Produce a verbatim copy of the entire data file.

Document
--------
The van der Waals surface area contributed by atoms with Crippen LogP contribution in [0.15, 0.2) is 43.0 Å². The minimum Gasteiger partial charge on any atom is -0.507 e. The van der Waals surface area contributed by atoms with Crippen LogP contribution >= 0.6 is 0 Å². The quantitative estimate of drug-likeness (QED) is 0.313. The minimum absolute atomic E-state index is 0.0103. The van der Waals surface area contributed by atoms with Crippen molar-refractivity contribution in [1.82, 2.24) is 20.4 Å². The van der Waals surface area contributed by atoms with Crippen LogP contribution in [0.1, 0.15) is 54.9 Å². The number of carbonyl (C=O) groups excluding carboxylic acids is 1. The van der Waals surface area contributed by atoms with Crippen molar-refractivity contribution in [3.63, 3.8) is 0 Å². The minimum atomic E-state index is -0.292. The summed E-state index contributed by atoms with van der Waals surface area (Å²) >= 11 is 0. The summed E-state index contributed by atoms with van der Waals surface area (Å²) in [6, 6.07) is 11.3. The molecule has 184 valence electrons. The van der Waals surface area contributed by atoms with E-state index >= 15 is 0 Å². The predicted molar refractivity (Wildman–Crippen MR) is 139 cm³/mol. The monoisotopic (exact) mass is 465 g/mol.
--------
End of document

The van der Waals surface area contributed by atoms with Crippen LogP contribution in [0.15, 0.2) is 43.0 Å². The minimum Gasteiger partial charge on any atom is -0.507 e. The van der Waals surface area contributed by atoms with Crippen LogP contribution >= 0.6 is 0 Å². The quantitative estimate of drug-likeness (QED) is 0.313. The minimum absolute atomic E-state index is 0.0103. The van der Waals surface area contributed by atoms with Crippen molar-refractivity contribution in [1.82, 2.24) is 20.4 Å². The van der Waals surface area contributed by atoms with Crippen LogP contribution in [0.1, 0.15) is 54.9 Å². The number of carbonyl (C=O) groups excluding carboxylic acids is 1. The van der Waals surface area contributed by atoms with Crippen molar-refractivity contribution in [3.63, 3.8) is 0 Å². The minimum atomic E-state index is -0.292. The summed E-state index contributed by atoms with van der Waals surface area (Å²) >= 11 is 0. The summed E-state index contributed by atoms with van der Waals surface area (Å²) in [6, 6.07) is 11.3. The molecule has 184 valence electrons. The van der Waals surface area contributed by atoms with E-state index >= 15 is 0 Å². The predicted molar refractivity (Wildman–Crippen MR) is 139 cm³/mol. The monoisotopic (exact) mass is 465 g/mol.